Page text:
“Aulaad” has been an emotional ride during the course of its run. This drama has told the story of a set of parents and the grief they experience at the hands of their (male) children. Starring Mohammad Ahmed, Marina Khan, Hassan Niazi, Sunita Marshall, Furqan Qureshi, Hina Javed, Nabeel Zuberi, Minsa Malik, Qudsia Ali and others, the story has been written by Syed Ameer Ali Shah and directed by Aabis Raza.
In the finale of “Aulaad,” we see several things happen in order to tie the story up in preparation for the end – but unfortunately, things are not tied up neatly at all. After Bilal (Nabeel Zuberi) discovered Muskaan’s treachery, he abandoned her and is now left wondering what to do with himself. Things only get worse after Muskaan suffers a miscarriage due to high blood pressure and is informed that she will never be able to have children again. The relationships in “Aulaad” are very fickle at times and despite all the catastrophes Muskaan has caused, it’s still miserable to see Bilal leaving a tearful, mourning Muskaan alone in the hospital. Muskaan’s end is, of course, that she’s left all alone with her mother, the two left only with what they worked so hard for – money and a house, but without any love or familial relationships.
Meanwhile, Adnan (Furqan Qureshi) is struck with a realization after hearing a speech about the importance of parents at an event where he’s presented with an award. Adnan realizes that while he has this award and success, he doesn’t have his loved ones around him to share it with. This is enough for him to snap and decide to move back home. Again, it’s rich to see Adnan put all the blame for his decisions and choices on his wife as if he wasn’t capable of shutting down her “blackmail.” This is another point that doesn’t sit well. Still, Adnan, Farwa (Hina Javed) and their son make the move back home – but are, unfortunately met with disdain, being cast out without forgiveness. Bilal also meets the same fate, even after Zakiya (Marina Khan) is made aware of the tragedy that has befallen him. But both Jalal (Mohammad Ahmed) and Zakiya have become stone-hearted in regard to their children – and while one can sympathize, it comes across as a bit too much. Too put it simply – it’s too harsh.
Khurram (Hassan Niazi) is also released from jail and the three brothers are seen bonding, consoling each other over the loss they’ve all experienced. What is actually beautiful about this scene is that their heartbreak over losing their parents has brough the once-waring brothers together in affection, brining them closer than ever. Hassan Niazi, Nabeel Zuberi and Furqan Qureshi are the real stars of the finale, each actor putting their best foot forward while portraying these emotional sequences. It only goes to show what great actors these men are and they make a strong impact with their performances.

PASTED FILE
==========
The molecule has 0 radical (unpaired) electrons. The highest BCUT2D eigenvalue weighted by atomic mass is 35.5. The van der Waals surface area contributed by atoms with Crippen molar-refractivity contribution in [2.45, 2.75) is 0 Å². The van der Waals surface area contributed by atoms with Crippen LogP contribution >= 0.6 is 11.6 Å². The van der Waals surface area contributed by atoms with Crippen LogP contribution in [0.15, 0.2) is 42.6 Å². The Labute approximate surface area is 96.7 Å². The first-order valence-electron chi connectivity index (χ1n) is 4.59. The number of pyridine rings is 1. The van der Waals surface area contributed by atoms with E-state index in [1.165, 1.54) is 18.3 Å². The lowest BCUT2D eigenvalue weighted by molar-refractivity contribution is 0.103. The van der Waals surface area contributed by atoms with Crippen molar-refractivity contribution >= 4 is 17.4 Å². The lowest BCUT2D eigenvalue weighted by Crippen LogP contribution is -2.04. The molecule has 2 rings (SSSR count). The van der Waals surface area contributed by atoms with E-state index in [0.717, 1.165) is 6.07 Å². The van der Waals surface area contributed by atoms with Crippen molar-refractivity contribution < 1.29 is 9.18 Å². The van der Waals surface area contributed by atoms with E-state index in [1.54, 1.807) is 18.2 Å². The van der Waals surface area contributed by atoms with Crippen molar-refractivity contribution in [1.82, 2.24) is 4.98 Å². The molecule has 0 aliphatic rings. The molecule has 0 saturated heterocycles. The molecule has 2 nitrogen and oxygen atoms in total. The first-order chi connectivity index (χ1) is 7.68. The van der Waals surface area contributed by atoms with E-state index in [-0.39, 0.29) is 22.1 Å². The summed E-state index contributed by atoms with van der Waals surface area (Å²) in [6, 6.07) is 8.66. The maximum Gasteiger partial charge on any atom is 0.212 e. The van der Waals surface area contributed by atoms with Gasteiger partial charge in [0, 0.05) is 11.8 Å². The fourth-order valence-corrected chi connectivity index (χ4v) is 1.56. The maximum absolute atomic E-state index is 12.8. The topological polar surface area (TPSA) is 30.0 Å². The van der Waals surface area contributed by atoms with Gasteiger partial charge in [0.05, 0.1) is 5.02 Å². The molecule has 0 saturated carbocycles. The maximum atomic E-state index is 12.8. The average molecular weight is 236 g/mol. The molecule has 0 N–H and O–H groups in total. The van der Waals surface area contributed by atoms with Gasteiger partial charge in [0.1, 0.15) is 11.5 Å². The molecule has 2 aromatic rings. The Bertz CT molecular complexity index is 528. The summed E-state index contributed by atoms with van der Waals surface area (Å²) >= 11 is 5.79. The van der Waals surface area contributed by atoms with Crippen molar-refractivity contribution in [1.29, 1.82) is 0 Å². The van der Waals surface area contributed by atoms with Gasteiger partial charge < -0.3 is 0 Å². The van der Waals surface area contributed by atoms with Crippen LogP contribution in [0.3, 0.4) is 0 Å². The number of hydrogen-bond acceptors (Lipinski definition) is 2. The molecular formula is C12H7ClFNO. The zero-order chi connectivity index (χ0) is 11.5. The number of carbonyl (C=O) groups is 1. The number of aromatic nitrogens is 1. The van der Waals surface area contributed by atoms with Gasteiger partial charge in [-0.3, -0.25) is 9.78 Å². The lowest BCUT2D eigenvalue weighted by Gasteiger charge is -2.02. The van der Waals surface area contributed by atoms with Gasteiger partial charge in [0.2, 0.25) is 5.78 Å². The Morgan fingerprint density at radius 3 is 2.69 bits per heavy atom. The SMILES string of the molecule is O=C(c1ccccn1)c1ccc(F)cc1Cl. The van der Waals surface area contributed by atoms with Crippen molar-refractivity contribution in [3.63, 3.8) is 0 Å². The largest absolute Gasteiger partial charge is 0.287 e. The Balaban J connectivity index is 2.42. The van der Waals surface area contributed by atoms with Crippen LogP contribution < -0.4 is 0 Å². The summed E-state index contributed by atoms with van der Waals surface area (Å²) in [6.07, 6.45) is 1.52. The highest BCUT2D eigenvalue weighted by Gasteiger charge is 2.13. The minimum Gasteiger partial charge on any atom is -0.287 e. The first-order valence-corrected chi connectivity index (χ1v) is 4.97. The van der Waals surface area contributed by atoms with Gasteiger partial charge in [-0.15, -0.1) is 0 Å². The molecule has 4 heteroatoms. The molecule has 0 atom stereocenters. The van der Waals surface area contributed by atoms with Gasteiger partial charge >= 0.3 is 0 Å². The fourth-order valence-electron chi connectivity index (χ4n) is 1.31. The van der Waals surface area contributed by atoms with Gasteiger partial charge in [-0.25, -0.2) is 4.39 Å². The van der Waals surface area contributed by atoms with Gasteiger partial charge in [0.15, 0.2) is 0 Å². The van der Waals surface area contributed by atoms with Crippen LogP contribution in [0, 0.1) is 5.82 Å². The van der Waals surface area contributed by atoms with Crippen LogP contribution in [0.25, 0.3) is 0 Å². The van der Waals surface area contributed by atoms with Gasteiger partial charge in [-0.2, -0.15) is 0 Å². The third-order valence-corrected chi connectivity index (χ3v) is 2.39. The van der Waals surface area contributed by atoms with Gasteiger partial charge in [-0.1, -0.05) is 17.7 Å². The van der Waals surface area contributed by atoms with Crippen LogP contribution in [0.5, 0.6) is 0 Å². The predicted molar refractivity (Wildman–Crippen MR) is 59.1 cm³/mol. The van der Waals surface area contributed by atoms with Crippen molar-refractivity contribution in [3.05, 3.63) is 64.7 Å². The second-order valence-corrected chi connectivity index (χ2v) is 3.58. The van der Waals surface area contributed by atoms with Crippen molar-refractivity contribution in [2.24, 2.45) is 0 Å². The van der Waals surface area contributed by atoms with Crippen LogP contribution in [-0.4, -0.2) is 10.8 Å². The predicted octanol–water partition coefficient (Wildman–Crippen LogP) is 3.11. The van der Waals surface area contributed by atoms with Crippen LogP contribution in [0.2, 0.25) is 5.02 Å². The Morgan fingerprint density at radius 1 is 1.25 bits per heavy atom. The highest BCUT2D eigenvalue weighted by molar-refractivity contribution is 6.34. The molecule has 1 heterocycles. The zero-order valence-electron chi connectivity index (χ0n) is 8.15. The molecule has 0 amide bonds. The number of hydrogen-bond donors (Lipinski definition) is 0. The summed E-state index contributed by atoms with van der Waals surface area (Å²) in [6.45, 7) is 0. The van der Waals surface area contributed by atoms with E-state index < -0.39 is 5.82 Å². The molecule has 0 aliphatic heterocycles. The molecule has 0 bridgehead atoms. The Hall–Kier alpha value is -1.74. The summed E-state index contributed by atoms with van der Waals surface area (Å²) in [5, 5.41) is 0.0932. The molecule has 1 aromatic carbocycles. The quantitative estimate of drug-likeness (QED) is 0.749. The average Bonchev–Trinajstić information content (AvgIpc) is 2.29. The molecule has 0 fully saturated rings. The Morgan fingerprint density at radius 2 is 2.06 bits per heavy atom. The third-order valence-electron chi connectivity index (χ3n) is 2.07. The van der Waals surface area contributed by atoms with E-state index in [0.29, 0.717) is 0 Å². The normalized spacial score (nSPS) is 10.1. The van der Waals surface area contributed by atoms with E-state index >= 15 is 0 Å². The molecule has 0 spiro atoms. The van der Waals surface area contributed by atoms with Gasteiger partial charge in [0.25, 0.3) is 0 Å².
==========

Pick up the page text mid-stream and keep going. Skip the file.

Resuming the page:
There are several loose ends left dangling with “Aulaad,” but there’s one in particular that’s left unacknowledged. How can Khurram be left out in the cold when his wife and children are living with his parents? Does Khurram go back to his parents then? Why isn’t this addressed at all in the end?
Life isn’t easy and life doesn’t get wrapped up in a pretty box at the end, neat and tidy, done and dusted – because, well, it’s life and it will continue long after the credits of a story roll. It’s no surprise then that the ending of “Aulaad” isn’t neat and tidy and, honestly, the audience as a whole couldn’t possibly have expected a magical fix after everything this family has been through. However, one thing is certain – the audience certainly did not expect the ending we’ve been given, one that is open-ended and heavy on the concept of “punishment.” On one end, there are shows out there that are pushing forth concepts of forgiveness, not only for the sake of others, but for the sake of one’s self and mental health (ex: Safar Tamam Hua). It’s such endings that make stories feel “real” and make viewers connect with the idea of “humans make mistakes,” something which is relatable for us all. In the case of “Aulaad,” the punishment meted out is harsh, unforgiving and states that “Don’t treat your parents harshly or unfairly, because they will never forgive you and you will be without their blessings in the end.” But what about the concept of unconditional love? “Aulaad” has been a heavy watch and remains heavy until the very end. Family goes through ups and downs, but the image painted with “Aulaad” is that of downs and only downs.